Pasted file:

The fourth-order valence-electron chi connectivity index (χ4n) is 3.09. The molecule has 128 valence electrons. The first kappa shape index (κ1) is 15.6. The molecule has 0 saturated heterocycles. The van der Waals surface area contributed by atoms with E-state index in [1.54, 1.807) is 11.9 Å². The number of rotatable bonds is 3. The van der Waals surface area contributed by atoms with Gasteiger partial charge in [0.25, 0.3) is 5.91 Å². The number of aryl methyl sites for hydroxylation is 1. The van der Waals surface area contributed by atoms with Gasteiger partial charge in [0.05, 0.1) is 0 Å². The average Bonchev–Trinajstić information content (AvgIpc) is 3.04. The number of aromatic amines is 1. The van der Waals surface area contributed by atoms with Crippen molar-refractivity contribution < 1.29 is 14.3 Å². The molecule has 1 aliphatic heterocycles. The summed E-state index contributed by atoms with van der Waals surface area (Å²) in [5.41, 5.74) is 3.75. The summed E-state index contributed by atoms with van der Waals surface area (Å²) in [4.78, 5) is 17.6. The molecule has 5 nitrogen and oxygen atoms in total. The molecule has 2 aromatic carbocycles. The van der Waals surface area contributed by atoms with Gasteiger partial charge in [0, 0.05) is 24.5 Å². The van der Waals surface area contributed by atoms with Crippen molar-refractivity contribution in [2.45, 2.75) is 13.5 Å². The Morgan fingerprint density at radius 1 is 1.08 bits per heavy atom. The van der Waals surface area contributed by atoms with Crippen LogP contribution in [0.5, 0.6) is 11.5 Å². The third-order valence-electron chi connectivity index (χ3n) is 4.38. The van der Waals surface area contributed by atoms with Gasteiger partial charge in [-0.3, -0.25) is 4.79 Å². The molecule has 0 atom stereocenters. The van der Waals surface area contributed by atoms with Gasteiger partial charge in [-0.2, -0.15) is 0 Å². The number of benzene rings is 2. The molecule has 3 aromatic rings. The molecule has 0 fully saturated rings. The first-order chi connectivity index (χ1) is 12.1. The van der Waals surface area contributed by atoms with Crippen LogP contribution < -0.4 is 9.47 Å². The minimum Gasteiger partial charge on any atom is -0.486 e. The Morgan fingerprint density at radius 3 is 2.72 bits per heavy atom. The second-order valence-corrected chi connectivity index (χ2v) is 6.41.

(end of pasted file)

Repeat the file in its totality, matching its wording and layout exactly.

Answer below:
The fourth-order valence-electron chi connectivity index (χ4n) is 3.09. The molecule has 128 valence electrons. The first kappa shape index (κ1) is 15.6. The molecule has 0 saturated heterocycles. The van der Waals surface area contributed by atoms with E-state index in [1.54, 1.807) is 11.9 Å². The number of rotatable bonds is 3. The van der Waals surface area contributed by atoms with Gasteiger partial charge in [0.25, 0.3) is 5.91 Å². The number of aryl methyl sites for hydroxylation is 1. The van der Waals surface area contributed by atoms with Gasteiger partial charge in [0.05, 0.1) is 0 Å². The average Bonchev–Trinajstić information content (AvgIpc) is 3.04. The number of aromatic amines is 1. The van der Waals surface area contributed by atoms with Crippen molar-refractivity contribution < 1.29 is 14.3 Å². The molecule has 1 aliphatic heterocycles. The summed E-state index contributed by atoms with van der Waals surface area (Å²) in [5.41, 5.74) is 3.75. The summed E-state index contributed by atoms with van der Waals surface area (Å²) in [4.78, 5) is 17.6. The molecule has 5 nitrogen and oxygen atoms in total. The molecule has 2 aromatic carbocycles. The van der Waals surface area contributed by atoms with Gasteiger partial charge in [0, 0.05) is 24.5 Å². The van der Waals surface area contributed by atoms with Crippen molar-refractivity contribution in [2.45, 2.75) is 13.5 Å². The Morgan fingerprint density at radius 1 is 1.08 bits per heavy atom. The van der Waals surface area contributed by atoms with Crippen LogP contribution in [0.5, 0.6) is 11.5 Å². The third-order valence-electron chi connectivity index (χ3n) is 4.38. The van der Waals surface area contributed by atoms with Gasteiger partial charge in [-0.3, -0.25) is 4.79 Å². The molecule has 0 atom stereocenters. The van der Waals surface area contributed by atoms with Gasteiger partial charge in [-0.2, -0.15) is 0 Å². The number of benzene rings is 2. The molecule has 3 aromatic rings. The molecule has 0 fully saturated rings. The first-order chi connectivity index (χ1) is 12.1. The van der Waals surface area contributed by atoms with Crippen LogP contribution < -0.4 is 9.47 Å². The minimum Gasteiger partial charge on any atom is -0.486 e. The Morgan fingerprint density at radius 3 is 2.72 bits per heavy atom. The second-order valence-corrected chi connectivity index (χ2v) is 6.41.